NVR vs. DVR
Q: I’m finding the big decision for security managers is whether or not to network their video recorders. What do I tell them?
A: Standalone and networked options offer their own distinct advantages. For example, since network video recorders (NVRs) have no distance limitations, they are ideal for remote locations or for environments where cameras are widely distributed throughout the facility. DVRs (digital video recorders) may be the best choice in a facility where surveillance cameras are located only a few hundred feet from the station that the store manager is monitoring.
Another important issue is what type of cameras need to be supported. A DVR is recommended when there is a high density of analog cameras. However, if the organization needs to mix analog and IP devices, an NVR is a necessity.
NVRs also offer ease of integration with existing security infrastructure. Because an NVR, by definition, already exists on a network, its ability to integrate with other network devices is that much easier. Because DVRs do not require networking connectivity to operate with the camera, they’re not always situated in an area that has network connectivity.
The near future of IP holds the promise of enhanced image quality with the integration of mega-pixel cameras. For example, an analog DVR uses standard coax cables, which support a maximum resolution of 4 CIF. NVRs utilize IP network connectivity, which allow for the transmission of higher quality and larger format images. Since NVRs fit into an existing structured cabling model, this vastly reduces infrastructure costs. This is particularly important for top security areas such as casinos and high-value retail stores that often require mega-pixel cameras to make out the fine details of a person’s face or a card in a player’s hand, for example. These cameras are also being deployed at ports to capture images over a long distance and zoom in on details after the fact.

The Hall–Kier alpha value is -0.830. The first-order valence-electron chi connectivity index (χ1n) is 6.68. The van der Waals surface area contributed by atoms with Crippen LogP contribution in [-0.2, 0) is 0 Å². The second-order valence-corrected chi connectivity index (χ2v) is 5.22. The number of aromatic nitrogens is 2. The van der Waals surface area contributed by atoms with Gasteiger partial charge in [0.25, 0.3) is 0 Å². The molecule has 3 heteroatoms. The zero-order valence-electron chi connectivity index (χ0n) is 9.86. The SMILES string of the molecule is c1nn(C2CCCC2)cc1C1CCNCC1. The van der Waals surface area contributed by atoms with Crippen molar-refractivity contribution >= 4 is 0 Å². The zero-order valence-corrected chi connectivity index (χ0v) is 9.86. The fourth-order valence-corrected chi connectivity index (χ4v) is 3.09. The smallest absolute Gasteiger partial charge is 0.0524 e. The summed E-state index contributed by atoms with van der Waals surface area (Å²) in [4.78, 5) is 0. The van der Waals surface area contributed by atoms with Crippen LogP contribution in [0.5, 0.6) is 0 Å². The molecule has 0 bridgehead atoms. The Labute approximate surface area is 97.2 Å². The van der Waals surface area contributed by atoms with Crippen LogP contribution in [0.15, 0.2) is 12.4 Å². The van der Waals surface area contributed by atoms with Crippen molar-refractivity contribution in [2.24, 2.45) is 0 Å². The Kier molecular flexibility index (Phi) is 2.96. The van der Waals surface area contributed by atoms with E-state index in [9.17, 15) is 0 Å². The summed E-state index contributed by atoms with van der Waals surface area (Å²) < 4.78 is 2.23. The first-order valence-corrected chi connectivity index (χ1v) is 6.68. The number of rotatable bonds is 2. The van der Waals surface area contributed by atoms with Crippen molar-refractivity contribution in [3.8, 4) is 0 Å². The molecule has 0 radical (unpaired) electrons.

Users of NVRs can gain significant reductions in infrastructure costs with the adoption of Power over Ethernet (PoE), which acts as a conduit for both network communications and electric power. Facilities with legacy infrastructure can use injectors to obtain both power and data connectivity to their PoE cameras. However, this only works in environments with a few PoE cameras.Facilities with numerous PoE cameras would benefit from a CAT6e cable upgrade.
NVRs can take advantage of all the existing tools available to support IP, including wireless level 2 and level 3 devices, providing a wealth of opportunities to obtain inexpensive bandwidth from third-party providers such as traditional cable and telephone vendors that was not possible when they had to port live analog video via coax cables.
While many aspects of NVRs and DVRs, such as storage and search capabilities, are similar, the real difference lies in how NVRs can transform the security environment by enabling IP technology. However, the majority of video surveillance systems remain analog-based due to legacy investment, cost, and design simplicity.
An ideal scenario involves maintaining the ability to leverage both technologies in a single hybrid system. Video surveillance manufacturers have adopted various strategies to bring IP solutions to the market. It is important to choose a manufacturer that provides the most flexibility and leverages existing analog infrastructure while expanding to IP components where appropriate.
Peter Boriskin is the Director of Technology Access Control & Video Systems for TYCO.